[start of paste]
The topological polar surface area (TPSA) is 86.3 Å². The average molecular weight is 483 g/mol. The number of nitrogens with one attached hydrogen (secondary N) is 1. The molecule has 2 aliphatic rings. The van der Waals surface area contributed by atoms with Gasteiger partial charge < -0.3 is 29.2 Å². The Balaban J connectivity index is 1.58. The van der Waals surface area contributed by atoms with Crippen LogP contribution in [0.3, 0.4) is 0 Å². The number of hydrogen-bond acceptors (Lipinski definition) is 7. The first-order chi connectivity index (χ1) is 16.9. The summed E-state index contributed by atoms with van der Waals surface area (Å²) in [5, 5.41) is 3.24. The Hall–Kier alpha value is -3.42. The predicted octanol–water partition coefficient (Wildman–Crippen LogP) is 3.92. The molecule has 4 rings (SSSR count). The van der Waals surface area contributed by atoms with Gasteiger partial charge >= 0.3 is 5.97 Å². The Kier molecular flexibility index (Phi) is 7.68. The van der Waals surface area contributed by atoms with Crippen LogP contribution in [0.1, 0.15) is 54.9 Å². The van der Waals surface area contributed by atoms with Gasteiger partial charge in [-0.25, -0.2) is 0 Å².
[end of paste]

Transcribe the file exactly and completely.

The topological polar surface area (TPSA) is 86.3 Å². The average molecular weight is 483 g/mol. The number of nitrogens with one attached hydrogen (secondary N) is 1. The molecule has 2 aliphatic rings. The van der Waals surface area contributed by atoms with Gasteiger partial charge < -0.3 is 29.2 Å². The Balaban J connectivity index is 1.58. The van der Waals surface area contributed by atoms with Crippen LogP contribution in [0.3, 0.4) is 0 Å². The number of hydrogen-bond acceptors (Lipinski definition) is 7. The first-order chi connectivity index (χ1) is 16.9. The summed E-state index contributed by atoms with van der Waals surface area (Å²) in [5, 5.41) is 3.24. The Hall–Kier alpha value is -3.42. The predicted octanol–water partition coefficient (Wildman–Crippen LogP) is 3.92. The molecule has 4 rings (SSSR count). The van der Waals surface area contributed by atoms with Gasteiger partial charge >= 0.3 is 5.97 Å². The Kier molecular flexibility index (Phi) is 7.68. The van der Waals surface area contributed by atoms with Crippen LogP contribution in [0.1, 0.15) is 54.9 Å². The van der Waals surface area contributed by atoms with Gasteiger partial charge in [-0.25, -0.2) is 0 Å².